In a memo Tuesday, Congressional Leadership Fund (CLF) President Dan Conston outlined a five-point plan for how House Republicans can regain the majority in 2022.
Conston stressed building on the recruiting successes of 2020, repairing the fundraising problem on the “candidate side,” contrasting the left’s socialist policies with GOP policies, taking redistricting into account, and “maximizing the battlefield.”
“We will win back the majority if we’re clear-eyed about the obstacles in front of us, apply the lessons learned from 2020, and follow our plan to victory,” wrote Conston (pdf).
The CLF spent $140 million during the 2020 elections, helping House Republicans get within five seats of winning the majority. The SuperPAC now plans to play a similar role for the 2022 cycle.
Conston said he wants to continue the trend of 2020 of winning with candidates who are women, minorities, or veterans. He specifically mentioned three House members who should be targeted during the 2022 races, writing, “Continuing to recruit similar candidates is a foundational building block to the majority in 2022.”
Conston mentioned Reps. Jared Golden (D-Maine), Matt Cartwright (D-Penn.), and Ron Kind (D-Wis.) because they are from Trump-friendly rural and working class districts. He suggested “star Navy SEAL” Derrick Van Orden run against Kind but wants stronger candidates to take on Golden and Cartwright.
Conston said the 2022 candidates should take online funding raising more seriously and that fundraising is the “biggest threat” to taking back the House.
“Too many candidates didn’t raise enough money to wage sufficient campaigns, in some races leaving independent expenditure efforts to fund nearly all advertising and field and voter contact programs,” he wrote.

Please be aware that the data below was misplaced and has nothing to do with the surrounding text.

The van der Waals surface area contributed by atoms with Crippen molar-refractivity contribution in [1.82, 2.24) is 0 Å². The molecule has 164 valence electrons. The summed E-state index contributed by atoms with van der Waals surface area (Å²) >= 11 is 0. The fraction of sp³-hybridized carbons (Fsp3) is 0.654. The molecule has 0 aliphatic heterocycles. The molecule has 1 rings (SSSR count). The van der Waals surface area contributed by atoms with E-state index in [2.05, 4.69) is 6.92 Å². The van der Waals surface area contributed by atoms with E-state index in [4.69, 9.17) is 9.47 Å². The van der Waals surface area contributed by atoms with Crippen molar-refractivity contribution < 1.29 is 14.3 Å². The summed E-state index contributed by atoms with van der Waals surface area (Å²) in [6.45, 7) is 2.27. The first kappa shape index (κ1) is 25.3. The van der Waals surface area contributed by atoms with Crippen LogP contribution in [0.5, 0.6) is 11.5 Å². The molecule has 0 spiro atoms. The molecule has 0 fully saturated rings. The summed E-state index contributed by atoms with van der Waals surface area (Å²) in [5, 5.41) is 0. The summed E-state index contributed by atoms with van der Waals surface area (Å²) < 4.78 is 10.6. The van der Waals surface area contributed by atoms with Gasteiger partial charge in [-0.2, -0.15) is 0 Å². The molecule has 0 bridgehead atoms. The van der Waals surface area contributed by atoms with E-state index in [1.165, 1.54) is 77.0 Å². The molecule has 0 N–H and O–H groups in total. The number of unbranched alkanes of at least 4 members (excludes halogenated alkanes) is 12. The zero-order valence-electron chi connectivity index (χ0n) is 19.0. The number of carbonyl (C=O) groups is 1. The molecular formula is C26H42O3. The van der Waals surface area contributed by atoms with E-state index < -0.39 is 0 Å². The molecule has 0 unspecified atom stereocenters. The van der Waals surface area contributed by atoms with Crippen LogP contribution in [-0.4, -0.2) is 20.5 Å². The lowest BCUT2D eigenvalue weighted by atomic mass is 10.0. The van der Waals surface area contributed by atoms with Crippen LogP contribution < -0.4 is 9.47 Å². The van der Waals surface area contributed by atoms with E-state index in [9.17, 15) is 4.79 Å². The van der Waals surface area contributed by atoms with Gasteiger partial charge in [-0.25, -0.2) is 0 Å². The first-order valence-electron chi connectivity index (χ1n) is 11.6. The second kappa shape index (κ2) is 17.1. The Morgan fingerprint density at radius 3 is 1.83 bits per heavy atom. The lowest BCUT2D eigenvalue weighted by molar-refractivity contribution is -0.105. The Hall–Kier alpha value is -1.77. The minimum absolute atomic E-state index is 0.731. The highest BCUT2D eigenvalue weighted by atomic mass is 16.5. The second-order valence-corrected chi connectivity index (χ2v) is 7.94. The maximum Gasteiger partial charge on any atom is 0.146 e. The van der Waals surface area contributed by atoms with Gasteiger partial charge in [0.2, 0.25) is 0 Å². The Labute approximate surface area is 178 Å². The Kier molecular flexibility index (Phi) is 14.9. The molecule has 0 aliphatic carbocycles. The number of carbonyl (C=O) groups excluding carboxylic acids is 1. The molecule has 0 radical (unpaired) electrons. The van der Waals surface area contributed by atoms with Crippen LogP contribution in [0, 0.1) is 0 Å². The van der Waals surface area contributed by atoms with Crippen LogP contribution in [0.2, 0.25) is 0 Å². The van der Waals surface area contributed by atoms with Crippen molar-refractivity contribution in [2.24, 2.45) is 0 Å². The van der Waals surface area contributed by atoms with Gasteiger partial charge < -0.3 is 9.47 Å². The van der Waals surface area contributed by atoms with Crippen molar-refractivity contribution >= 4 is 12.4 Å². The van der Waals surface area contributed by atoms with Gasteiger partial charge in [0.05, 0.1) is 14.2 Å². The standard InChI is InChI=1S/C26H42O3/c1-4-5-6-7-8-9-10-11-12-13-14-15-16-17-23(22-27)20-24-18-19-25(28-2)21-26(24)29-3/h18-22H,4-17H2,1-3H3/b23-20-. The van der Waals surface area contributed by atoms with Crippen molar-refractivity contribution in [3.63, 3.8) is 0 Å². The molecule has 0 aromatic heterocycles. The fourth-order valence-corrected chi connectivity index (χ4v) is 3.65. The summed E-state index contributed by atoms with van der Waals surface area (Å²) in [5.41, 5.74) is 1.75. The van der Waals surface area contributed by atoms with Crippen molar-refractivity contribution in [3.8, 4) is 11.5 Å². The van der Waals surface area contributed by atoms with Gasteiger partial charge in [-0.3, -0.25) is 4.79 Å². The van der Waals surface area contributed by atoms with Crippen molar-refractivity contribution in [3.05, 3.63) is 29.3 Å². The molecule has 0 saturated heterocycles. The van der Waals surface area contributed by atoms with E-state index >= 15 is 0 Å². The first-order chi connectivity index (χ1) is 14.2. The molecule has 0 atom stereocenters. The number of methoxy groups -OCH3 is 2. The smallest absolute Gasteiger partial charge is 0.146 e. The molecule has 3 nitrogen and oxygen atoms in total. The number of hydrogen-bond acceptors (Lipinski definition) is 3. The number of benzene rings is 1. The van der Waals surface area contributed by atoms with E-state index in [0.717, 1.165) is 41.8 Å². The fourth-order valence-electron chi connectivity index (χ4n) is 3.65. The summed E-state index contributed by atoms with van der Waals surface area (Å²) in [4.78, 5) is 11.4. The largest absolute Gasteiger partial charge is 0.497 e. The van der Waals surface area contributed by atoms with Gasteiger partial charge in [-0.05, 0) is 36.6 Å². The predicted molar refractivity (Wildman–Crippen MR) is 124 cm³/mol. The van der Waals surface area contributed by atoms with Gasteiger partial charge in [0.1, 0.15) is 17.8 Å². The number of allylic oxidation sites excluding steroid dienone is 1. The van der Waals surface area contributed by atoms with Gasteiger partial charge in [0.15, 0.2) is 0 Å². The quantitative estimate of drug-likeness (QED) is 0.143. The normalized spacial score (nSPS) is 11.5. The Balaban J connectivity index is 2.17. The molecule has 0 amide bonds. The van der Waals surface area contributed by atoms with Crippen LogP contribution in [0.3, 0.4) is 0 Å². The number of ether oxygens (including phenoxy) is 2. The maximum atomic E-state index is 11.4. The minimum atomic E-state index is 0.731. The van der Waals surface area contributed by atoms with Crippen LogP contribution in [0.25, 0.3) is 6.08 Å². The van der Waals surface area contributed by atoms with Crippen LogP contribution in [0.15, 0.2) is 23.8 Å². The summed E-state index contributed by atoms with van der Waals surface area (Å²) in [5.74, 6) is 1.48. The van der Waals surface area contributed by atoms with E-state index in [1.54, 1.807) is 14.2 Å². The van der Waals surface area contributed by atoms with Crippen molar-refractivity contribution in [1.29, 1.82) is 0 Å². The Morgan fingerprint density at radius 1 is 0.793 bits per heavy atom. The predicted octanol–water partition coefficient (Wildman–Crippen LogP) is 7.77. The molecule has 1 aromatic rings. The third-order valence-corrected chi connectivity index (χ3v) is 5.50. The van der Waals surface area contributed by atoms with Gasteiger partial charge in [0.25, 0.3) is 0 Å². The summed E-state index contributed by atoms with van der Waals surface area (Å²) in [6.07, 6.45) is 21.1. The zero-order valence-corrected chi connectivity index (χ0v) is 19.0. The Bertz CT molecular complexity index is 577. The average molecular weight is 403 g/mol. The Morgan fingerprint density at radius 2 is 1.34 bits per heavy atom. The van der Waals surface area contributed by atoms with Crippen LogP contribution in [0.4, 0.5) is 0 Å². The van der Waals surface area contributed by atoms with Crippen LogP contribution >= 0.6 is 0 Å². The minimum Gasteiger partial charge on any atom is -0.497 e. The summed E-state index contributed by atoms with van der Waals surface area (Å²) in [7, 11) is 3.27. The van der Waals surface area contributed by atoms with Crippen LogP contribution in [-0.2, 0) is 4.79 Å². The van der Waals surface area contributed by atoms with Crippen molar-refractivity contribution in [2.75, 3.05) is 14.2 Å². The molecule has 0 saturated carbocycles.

To win back the majority, Republicans also need to highlight the “Democrats’ overreach” on issues like keeping schools closed, limiting fracking, and canceling the pipeline.
“In contrast, CLF stayed laser-focused on kitchen table issues that actually impact people’s lives: threats to their jobs, impending tax hikes, and risks to public safety. Our 2020 message was a significant element of our success,” the memo states.
Conston predicts redistricting will bring on “painful member-vs.-member primaries,” but he expects redistricting to ultimately help Republicans pick up seats in states like Texas, Florida, Arizona, and Montana because “voters are fleeing poorly-run high-tax Democrat-held states for the friendly environs of well-run low-tax Republican-led states.”
In a Saturday Conservative Political Action Conference (CPAC) panel with Rep. Jim Banks (R-Ind.) and American Conservative Union Chair Matt Schlapp, House GOP Leader Rep. Kevin McCarthy (D-Calif.) said that he’s so confident that Democrats will lose their majority in the House in 2022 that he would bet his own house on it.
“We’re going to get the majority back. We’re five seats away,” he said. “I would bet my house. My personal house. Don’t tell my wife, but I will bet it. This is the smallest majority the Democrats have had in 100 years.”
Conston was also confident that Republicans could win at least the five seats needed to win back the majority because the National Republican Congressional Committee reported that there are 50 districts that have the potential to go to the GOP.
“In early February, the NRCC unveiled nearly 50 offensive targets held by Democrats,” said Conston. These districts include rural and working class areas, key suburban districts, and districts with large Asian and Latino populations.
“If we stay vigilant to raise the money, recruit the candidates, and remind the voters of the clear contrast between our parties’ vision for America, we believe voters will respond,” he said.